It’s that inventiveness that led to the Phoenix. Derek told DIYP about the idea that inspired the creation of the shot.
The symbolism behind a Phoenix has always been inspirational for me. “When the Phoenix perceives its death, it ignites itself into a magnificent fire. Then it re-emerges from its own ashes – reborn, ready to continue life once again.” I wanted to see if I could portray this concept in my work.
I knew that my model was going to be one of the most important parts of this idea. No question that Faith Leuzarder was the perfect choice to capture the essence of a Phoenix. We started by experimenting how to approach creating the wings. I created my own custom plexi-glass light painting tool to help us shape and create the wings behind her.
We really loved how it came out, but I knew that we could push the Phoenix idea further. Luckily, I came across the incredible work of my friends Zach Smidt and Juli Thornton, two fellow light painters in our light painting community.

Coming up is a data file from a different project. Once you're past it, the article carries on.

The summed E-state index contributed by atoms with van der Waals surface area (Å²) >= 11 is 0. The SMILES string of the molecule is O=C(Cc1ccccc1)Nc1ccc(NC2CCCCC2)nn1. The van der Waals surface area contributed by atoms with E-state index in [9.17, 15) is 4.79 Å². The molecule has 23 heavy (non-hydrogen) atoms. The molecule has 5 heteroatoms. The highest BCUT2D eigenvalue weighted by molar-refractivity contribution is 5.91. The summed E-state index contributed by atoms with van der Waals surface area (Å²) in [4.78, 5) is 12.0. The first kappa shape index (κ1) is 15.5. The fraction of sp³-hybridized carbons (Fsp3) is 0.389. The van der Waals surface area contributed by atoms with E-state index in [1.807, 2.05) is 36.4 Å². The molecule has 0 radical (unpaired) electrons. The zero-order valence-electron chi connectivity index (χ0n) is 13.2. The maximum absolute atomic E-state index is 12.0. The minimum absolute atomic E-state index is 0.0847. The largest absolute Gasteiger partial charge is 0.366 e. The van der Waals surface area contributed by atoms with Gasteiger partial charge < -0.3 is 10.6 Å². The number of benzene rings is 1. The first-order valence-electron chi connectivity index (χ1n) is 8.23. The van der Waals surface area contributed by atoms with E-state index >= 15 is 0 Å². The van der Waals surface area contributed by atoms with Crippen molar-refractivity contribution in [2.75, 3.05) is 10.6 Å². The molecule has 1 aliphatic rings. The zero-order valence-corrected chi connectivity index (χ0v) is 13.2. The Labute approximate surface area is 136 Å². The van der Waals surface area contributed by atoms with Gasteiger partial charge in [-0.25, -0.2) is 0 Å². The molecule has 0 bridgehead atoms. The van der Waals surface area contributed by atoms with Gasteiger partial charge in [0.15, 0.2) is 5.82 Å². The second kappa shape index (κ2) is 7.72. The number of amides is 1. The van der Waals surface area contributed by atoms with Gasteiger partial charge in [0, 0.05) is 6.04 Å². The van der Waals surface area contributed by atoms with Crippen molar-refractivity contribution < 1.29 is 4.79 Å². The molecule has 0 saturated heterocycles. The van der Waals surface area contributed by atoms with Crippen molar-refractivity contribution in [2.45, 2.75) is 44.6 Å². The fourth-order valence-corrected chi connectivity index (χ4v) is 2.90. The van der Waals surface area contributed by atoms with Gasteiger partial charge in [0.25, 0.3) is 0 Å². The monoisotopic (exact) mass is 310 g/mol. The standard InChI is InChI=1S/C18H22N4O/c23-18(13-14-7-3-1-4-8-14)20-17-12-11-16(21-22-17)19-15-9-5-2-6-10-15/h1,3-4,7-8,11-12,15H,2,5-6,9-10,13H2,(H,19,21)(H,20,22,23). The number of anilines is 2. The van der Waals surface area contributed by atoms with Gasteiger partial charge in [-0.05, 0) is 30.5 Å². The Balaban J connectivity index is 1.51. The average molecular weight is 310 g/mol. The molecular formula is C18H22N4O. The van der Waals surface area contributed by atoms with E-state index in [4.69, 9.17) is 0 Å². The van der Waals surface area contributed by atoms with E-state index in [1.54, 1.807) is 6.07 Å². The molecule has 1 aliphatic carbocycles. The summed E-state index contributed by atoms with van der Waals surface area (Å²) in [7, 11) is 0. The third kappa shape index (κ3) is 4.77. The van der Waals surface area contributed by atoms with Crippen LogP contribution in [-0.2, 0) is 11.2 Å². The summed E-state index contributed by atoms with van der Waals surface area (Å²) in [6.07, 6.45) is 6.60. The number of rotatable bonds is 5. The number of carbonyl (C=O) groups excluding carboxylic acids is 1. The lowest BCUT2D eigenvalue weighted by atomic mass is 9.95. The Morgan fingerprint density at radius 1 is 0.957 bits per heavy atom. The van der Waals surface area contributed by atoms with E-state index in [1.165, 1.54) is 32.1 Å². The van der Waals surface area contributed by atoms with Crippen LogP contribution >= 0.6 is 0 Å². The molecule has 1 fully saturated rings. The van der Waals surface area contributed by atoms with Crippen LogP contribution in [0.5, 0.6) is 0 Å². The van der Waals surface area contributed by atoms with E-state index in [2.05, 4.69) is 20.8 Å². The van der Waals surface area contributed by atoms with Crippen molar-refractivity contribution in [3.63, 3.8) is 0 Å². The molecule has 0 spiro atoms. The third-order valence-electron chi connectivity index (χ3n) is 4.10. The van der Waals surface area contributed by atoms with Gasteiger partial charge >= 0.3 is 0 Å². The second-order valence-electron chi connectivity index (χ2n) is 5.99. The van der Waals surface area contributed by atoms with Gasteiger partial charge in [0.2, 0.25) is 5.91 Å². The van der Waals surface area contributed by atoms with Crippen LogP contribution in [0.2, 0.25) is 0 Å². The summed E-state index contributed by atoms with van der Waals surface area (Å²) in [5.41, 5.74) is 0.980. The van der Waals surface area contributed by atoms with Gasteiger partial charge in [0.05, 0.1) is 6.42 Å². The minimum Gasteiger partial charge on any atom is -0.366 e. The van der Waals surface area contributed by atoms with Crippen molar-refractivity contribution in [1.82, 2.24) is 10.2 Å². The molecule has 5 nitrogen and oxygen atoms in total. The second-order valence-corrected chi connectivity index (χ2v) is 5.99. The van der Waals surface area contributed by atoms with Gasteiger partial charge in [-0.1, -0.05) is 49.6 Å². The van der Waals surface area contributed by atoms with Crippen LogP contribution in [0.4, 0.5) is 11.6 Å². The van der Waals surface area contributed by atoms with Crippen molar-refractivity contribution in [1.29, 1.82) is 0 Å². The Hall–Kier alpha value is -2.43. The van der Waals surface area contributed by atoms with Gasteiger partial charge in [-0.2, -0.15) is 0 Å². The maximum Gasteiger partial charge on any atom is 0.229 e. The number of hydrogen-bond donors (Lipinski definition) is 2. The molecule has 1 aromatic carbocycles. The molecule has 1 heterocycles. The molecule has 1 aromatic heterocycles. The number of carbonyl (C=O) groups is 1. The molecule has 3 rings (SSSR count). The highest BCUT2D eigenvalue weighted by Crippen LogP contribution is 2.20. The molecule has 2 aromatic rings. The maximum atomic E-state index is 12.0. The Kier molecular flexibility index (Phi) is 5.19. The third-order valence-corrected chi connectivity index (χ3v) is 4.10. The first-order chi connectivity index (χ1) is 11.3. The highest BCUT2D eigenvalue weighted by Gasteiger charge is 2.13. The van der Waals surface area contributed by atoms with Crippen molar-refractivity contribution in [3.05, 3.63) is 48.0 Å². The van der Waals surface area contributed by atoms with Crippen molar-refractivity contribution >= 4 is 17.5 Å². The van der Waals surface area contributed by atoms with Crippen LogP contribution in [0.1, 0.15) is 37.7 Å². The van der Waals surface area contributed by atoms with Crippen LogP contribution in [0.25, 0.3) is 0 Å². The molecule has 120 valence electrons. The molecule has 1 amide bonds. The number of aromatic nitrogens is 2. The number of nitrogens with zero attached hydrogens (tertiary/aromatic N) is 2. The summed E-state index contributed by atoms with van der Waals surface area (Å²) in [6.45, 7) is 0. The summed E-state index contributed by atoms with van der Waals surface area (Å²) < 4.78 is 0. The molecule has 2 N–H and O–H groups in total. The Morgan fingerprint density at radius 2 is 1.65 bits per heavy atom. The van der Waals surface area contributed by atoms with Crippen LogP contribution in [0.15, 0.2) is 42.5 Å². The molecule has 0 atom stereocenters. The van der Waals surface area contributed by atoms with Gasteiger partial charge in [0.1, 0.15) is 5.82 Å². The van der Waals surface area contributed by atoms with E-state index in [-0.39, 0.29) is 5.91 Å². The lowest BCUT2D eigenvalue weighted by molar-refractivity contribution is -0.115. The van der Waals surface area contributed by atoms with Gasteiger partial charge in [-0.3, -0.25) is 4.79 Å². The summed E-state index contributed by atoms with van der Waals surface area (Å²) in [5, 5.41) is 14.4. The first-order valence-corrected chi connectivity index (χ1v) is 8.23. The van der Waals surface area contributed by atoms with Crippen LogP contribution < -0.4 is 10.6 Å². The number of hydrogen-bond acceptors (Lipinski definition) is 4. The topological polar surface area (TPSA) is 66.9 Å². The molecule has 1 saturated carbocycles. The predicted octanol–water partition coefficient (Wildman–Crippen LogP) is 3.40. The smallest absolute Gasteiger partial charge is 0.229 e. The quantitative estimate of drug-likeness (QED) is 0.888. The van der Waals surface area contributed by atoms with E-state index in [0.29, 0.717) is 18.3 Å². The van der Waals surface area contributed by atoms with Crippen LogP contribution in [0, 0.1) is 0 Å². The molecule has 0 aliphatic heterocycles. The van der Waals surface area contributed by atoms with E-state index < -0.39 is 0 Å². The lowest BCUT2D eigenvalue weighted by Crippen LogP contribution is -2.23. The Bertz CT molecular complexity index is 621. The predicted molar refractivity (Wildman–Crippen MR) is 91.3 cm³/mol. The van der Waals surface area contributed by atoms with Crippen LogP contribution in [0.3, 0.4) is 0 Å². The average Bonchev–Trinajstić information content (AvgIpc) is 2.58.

Zach used actual fire to form rings behind Juli to create an amazing aesthetic, and I was immediately inspired to try his technique out with our Phoenix wings. By combining my techniques with Eric & Zach’s, my vision for this photo was brought to life.
Using real fire certainly adds that extra touch of authenticity to a subject like the phoenix. Derek spoke with us about the equipment he used to create the image. He also shared his method for creating the fire that allowed him to get such a degree of control.
I used a Canon 5D Mark III with a Canon EF 24-105mm f/4L IS USM Lens for this shoot. The exposure time was about 3 seconds long. I normally shoot light paintings around f/2.8- f/5, but I shot this photo at f/9 in order to capture more detail in the fire. Obviously, fire is really bright so this prevents the flames from being overexposed and blown out.
It is really important to shoot on a tripod when light painting. Since you are using a long exposure, any movement in the camera during that time can show up in your shot and cause it to be blurry.